Wednesday, 14 May 2014

Amsterdam art nouveau

The American Hotel

Amsterdam isn't generally seen as a major centre for art nouveau, but in fact it has some absolute gems scattered about the compact city centre. I concocted this walk based on internet research and some buildings we had already read about or stumbled on.

We started in the south-west at the remarkable American Hotel of 1902 designed by Willem Kromhout. The side wall has some lovely decorations and the cafe has very pleasant art deco lighting and other details together with stained glass.

We followed Leidesstraat towards the centre and on the corner of the junction with Herengracht there is this building of 1904, now a very large branch of Boss.

The decoration under the eaves is delightful.

We turned left and followed Herengracht north. Three bridges later we saw on the opposite bank this jolly house of 1900 by Gerrit van Arkel on the corner of Gasthuismolensteeg.

Two bridges further on we turned left onto Leliegracht and found on the corner where it meets Keizersgracht (174-176) the Astoria building, once the headquarters of the Eeerstholland Hollandsche Levensverzekerings Bank, of 1904-5. (The spire of the Westerkerk can be seen in the background).

We carried on to Prinsengracht and turned right passing a house with some colourful tiles at 181 on the opposite bank, somewhat spoiled by graffiti.

At the end of Prinsengracht, left onto Brouwersgracht and then right brought us to the end of Haarlemmerdijk . The Movies theatre at 161 was closed, but apparently has a nice art deco interior. We enjoyed 140 which seemed new - either a reconstruction or perhaps a new creation.

A house nearby had some lovely tiles on the side wall of its porch.

At 43 Haarlemmerdijk there was a shop with beautiful windows and exterior windows. 

And at 39 this simply fantastic shop facade, which has been well restored. 

Continuing into Haarlemmersttrasse, 83 (now a Steakhouse) has a more austere curving front, more suggestive of Nancy. It dates from 1906.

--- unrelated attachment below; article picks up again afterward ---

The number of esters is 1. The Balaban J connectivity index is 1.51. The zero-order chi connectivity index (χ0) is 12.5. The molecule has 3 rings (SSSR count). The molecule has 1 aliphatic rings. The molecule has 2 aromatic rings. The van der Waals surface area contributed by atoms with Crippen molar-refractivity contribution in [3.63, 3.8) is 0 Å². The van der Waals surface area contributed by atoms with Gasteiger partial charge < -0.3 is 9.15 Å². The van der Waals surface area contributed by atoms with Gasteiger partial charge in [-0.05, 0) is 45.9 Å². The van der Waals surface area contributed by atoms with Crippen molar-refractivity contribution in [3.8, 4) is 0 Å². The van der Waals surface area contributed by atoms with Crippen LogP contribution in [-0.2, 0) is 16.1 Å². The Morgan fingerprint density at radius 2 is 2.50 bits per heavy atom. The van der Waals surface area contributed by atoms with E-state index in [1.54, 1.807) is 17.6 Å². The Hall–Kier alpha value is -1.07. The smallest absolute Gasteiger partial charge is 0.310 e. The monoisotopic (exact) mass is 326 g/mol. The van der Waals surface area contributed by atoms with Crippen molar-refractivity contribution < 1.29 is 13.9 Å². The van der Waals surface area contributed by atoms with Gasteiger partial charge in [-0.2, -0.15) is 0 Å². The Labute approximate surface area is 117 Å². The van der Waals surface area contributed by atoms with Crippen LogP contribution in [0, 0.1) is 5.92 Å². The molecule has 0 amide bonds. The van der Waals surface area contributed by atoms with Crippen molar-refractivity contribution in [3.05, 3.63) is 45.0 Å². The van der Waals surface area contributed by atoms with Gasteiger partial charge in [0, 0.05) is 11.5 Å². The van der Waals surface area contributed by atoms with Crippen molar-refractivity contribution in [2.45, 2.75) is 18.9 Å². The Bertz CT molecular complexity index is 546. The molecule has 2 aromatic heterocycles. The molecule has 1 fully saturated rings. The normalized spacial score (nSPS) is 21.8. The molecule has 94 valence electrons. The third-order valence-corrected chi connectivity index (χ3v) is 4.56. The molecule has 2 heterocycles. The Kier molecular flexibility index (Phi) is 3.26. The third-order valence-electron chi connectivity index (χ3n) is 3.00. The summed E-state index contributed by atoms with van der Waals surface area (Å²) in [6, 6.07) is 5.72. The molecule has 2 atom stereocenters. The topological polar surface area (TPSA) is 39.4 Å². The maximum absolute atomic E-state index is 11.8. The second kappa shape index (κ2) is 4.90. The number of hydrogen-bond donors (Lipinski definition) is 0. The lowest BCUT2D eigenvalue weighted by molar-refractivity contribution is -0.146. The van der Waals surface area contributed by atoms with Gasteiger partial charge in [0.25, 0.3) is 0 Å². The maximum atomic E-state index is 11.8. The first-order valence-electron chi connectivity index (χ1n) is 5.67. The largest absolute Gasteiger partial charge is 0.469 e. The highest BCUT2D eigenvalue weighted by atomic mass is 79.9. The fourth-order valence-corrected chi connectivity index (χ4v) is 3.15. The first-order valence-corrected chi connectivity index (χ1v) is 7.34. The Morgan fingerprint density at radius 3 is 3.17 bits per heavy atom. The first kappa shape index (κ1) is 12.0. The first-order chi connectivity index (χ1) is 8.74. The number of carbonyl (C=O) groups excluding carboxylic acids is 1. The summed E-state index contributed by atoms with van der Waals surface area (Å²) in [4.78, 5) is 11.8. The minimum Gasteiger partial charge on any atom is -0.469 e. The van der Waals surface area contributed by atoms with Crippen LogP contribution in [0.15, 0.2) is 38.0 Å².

At 51 the one-time shop of J J F Mollmann had a date of 1736 and beautiful tiles especially under the circular windows. Presumably the facade was given an art nouveau makeover.

There was a bit of a hiatus while we turned right and continued into Spuistraat. At number 274 there was the former Stahle bakery, happily still selling croissants.This is another work by van Arkel and dates from 1898.

At bit further on, we turned left into Spui to find the Helios building (1895-6), by van Arkel again, incongruously located opposite the Beguinhof, and now occupied by a Japanese restaurant.

The second floor has a lovely tiled design of owls and flowers.

Overall, some nice buildings with a preponderance of shops and offices.

Conditions: sometimes bright, sometimes cloudy.

Distance: about three miles.

Rating: four stars.

More information

Two sections of Klaas Schoof's website (in Dutch unfortunately) were very helpful and include many things I missed:


It's not art nouveau and not very close to the route, but I just wanted to mention the Tuschinski cinema in Amstel. It was built in 1923 and has a rich art deco interior which you can take a tour round, before I think 11.30 in the morning. I have to say that from the outside this is one of the most bonkers buildings I have ever seen, but you've just got to love it.

This becomes clearer when you see the facade in more detail.

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